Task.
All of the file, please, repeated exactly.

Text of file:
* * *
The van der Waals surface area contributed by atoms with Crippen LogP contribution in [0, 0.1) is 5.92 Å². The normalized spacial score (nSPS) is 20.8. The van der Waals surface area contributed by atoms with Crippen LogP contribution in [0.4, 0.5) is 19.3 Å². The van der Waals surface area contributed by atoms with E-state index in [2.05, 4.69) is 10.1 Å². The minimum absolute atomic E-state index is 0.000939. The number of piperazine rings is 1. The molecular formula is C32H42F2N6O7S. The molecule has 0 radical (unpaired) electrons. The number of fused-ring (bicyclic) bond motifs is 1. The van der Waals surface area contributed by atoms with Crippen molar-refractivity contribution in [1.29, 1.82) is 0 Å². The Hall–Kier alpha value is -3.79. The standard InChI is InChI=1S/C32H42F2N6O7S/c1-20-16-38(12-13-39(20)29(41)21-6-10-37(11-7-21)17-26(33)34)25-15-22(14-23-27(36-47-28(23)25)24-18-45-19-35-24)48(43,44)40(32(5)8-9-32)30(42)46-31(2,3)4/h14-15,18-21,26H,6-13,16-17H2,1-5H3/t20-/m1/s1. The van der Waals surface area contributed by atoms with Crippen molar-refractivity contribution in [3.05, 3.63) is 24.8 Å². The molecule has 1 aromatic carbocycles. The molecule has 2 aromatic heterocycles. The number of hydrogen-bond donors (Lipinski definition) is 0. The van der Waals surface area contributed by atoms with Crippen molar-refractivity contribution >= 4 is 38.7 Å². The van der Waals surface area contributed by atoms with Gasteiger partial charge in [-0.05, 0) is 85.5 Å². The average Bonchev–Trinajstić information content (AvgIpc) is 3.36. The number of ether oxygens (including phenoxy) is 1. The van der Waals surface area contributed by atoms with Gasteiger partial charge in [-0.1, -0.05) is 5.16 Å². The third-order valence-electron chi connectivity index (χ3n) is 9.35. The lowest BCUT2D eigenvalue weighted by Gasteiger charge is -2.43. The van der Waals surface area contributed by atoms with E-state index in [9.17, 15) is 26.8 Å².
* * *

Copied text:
The van der Waals surface area contributed by atoms with Crippen LogP contribution in [0, 0.1) is 5.92 Å². The normalized spacial score (nSPS) is 20.8. The van der Waals surface area contributed by atoms with Crippen LogP contribution in [0.4, 0.5) is 19.3 Å². The van der Waals surface area contributed by atoms with E-state index in [2.05, 4.69) is 10.1 Å². The minimum absolute atomic E-state index is 0.000939. The number of piperazine rings is 1. The molecular formula is C32H42F2N6O7S. The molecule has 0 radical (unpaired) electrons. The number of fused-ring (bicyclic) bond motifs is 1. The van der Waals surface area contributed by atoms with Crippen molar-refractivity contribution in [1.29, 1.82) is 0 Å². The Hall–Kier alpha value is -3.79. The standard InChI is InChI=1S/C32H42F2N6O7S/c1-20-16-38(12-13-39(20)29(41)21-6-10-37(11-7-21)17-26(33)34)25-15-22(14-23-27(36-47-28(23)25)24-18-45-19-35-24)48(43,44)40(32(5)8-9-32)30(42)46-31(2,3)4/h14-15,18-21,26H,6-13,16-17H2,1-5H3/t20-/m1/s1. The van der Waals surface area contributed by atoms with Crippen molar-refractivity contribution in [3.05, 3.63) is 24.8 Å². The molecule has 1 aromatic carbocycles. The molecule has 2 aromatic heterocycles. The number of hydrogen-bond donors (Lipinski definition) is 0. The van der Waals surface area contributed by atoms with Crippen molar-refractivity contribution >= 4 is 38.7 Å². The van der Waals surface area contributed by atoms with Gasteiger partial charge in [-0.05, 0) is 85.5 Å². The average Bonchev–Trinajstić information content (AvgIpc) is 3.36. The number of ether oxygens (including phenoxy) is 1. The van der Waals surface area contributed by atoms with Gasteiger partial charge in [-0.1, -0.05) is 5.16 Å². The third-order valence-electron chi connectivity index (χ3n) is 9.35. The lowest BCUT2D eigenvalue weighted by Gasteiger charge is -2.43. The van der Waals surface area contributed by atoms with E-state index in [9.17, 15) is 26.8 Å².